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Yet, despite all their organized efforts in running Taiwan’s “first large-scale, high-efficiency refuse incinerator,” there was one thing they couldn’t erase—the smell. A colorless odor wafted down the halls and stuck to the walls; no amount of fresh air from the open windows could combat its thick, pasty presence. I felt myself getting sick. The thought of the smell lodging itself into the workers’ clothing passed through my mind—it seemed to be only a matter of time until it permeated through their skin and seeped deep into their hair.

And yet, given all the inevitable environmental consequences of incineration, I was surprised at the significant effort NIP staff were putting into their local community. Over the course of its 30-year history, the plant’s management expanded its operations to include several recycling and community service initiatives:

  1. Public facilities— tennis courts, heated swimming pool, playground, skating rink, all free for the public to use at their leisure. (A quick note: I didn’t see anyone use the facilities while I was there. I was told they were out to lunch)
  2. Bottom ash, remnants from the incineration process, are recycled into construction materials. However, there are still concerns that toxins from the bottom-ash remain in the materials, thus posing an environmental liability.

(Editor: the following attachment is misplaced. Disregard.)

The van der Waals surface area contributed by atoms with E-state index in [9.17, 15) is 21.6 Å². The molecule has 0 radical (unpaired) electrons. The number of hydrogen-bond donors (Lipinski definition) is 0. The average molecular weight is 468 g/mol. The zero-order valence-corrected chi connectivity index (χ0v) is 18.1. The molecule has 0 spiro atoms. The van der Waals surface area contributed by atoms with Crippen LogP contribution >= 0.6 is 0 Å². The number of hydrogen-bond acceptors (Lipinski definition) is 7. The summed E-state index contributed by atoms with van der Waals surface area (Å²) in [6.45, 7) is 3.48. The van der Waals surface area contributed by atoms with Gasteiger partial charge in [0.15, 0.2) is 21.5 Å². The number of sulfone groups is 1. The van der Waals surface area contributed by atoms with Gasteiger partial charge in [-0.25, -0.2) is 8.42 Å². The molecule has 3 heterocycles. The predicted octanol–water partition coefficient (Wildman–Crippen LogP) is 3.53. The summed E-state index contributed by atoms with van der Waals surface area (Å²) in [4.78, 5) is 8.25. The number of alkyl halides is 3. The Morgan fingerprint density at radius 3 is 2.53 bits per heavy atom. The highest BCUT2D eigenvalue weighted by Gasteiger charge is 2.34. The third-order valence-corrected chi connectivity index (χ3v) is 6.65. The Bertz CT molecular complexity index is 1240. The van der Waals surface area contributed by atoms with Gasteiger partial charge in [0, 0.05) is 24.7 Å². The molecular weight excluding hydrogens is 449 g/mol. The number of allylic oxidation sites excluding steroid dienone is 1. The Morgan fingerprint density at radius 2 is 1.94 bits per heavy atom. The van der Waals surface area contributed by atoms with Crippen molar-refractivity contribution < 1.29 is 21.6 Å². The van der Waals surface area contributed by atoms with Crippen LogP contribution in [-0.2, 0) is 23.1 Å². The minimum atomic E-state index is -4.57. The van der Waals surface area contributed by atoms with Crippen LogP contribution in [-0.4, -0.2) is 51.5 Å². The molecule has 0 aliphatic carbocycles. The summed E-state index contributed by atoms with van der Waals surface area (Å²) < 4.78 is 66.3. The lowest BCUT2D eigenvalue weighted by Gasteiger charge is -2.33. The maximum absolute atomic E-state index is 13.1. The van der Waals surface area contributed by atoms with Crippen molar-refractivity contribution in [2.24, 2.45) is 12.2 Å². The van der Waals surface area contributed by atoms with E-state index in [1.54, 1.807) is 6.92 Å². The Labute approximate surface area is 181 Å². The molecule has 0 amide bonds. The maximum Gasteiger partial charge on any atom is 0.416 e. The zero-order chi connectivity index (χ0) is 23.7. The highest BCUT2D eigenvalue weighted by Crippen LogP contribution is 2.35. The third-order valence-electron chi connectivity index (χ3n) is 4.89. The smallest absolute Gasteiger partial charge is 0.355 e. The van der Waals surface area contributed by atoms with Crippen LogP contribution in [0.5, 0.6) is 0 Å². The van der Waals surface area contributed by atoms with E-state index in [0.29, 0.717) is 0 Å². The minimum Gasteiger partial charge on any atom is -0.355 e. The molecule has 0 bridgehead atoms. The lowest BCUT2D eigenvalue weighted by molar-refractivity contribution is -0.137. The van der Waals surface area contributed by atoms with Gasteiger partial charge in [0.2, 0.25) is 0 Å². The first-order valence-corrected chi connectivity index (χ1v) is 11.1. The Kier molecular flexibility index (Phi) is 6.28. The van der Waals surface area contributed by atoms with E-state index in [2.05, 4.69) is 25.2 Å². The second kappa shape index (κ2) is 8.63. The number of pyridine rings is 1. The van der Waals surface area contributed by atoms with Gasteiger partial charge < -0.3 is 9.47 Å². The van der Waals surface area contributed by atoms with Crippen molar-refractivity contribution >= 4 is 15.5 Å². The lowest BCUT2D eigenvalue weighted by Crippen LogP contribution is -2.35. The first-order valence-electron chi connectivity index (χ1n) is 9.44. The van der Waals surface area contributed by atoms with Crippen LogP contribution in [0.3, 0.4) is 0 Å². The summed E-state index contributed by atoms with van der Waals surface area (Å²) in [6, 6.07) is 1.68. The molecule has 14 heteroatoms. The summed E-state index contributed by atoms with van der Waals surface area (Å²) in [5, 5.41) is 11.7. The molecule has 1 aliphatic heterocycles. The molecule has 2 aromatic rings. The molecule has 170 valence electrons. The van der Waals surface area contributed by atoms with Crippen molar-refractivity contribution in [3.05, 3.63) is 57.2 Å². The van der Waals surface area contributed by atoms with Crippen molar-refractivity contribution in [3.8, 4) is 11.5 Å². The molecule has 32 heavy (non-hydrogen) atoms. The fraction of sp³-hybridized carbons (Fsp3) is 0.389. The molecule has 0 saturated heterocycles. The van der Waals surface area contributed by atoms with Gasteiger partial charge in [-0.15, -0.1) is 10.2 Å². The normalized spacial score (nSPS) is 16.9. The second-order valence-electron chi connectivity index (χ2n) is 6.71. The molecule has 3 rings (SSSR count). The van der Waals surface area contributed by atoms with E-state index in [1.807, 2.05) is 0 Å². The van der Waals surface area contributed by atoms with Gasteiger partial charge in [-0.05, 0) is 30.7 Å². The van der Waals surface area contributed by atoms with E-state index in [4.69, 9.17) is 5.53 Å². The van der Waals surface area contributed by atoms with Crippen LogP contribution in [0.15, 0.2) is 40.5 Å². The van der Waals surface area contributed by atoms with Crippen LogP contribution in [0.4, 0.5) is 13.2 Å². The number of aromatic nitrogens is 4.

3. Public tours of the plant— Elementary school students are among their most-visited patrons. Crayon-colored stick figures, flowers, and squiggly mountains decorated the plant’s hallways as little “thank-yous” from their visitors. For staff, however, these drawings do more than just add a little light and color into the metallic workplace— they are powerful reminders who they are doing their work for: the next generation.

Dealing with trash is inevitable, and given Taiwan’s small landmass, where only 20% of the island is inhabitable and the Taipei City’s density of people per kilometer is 9,956, the incinerator is ultimately placed in someone’s neighborhood. Far from the city center, but close to other residents, NIP stands tall as a marker of urbanization, technological modernization, and an attempt at social reconciliation with its community facilities.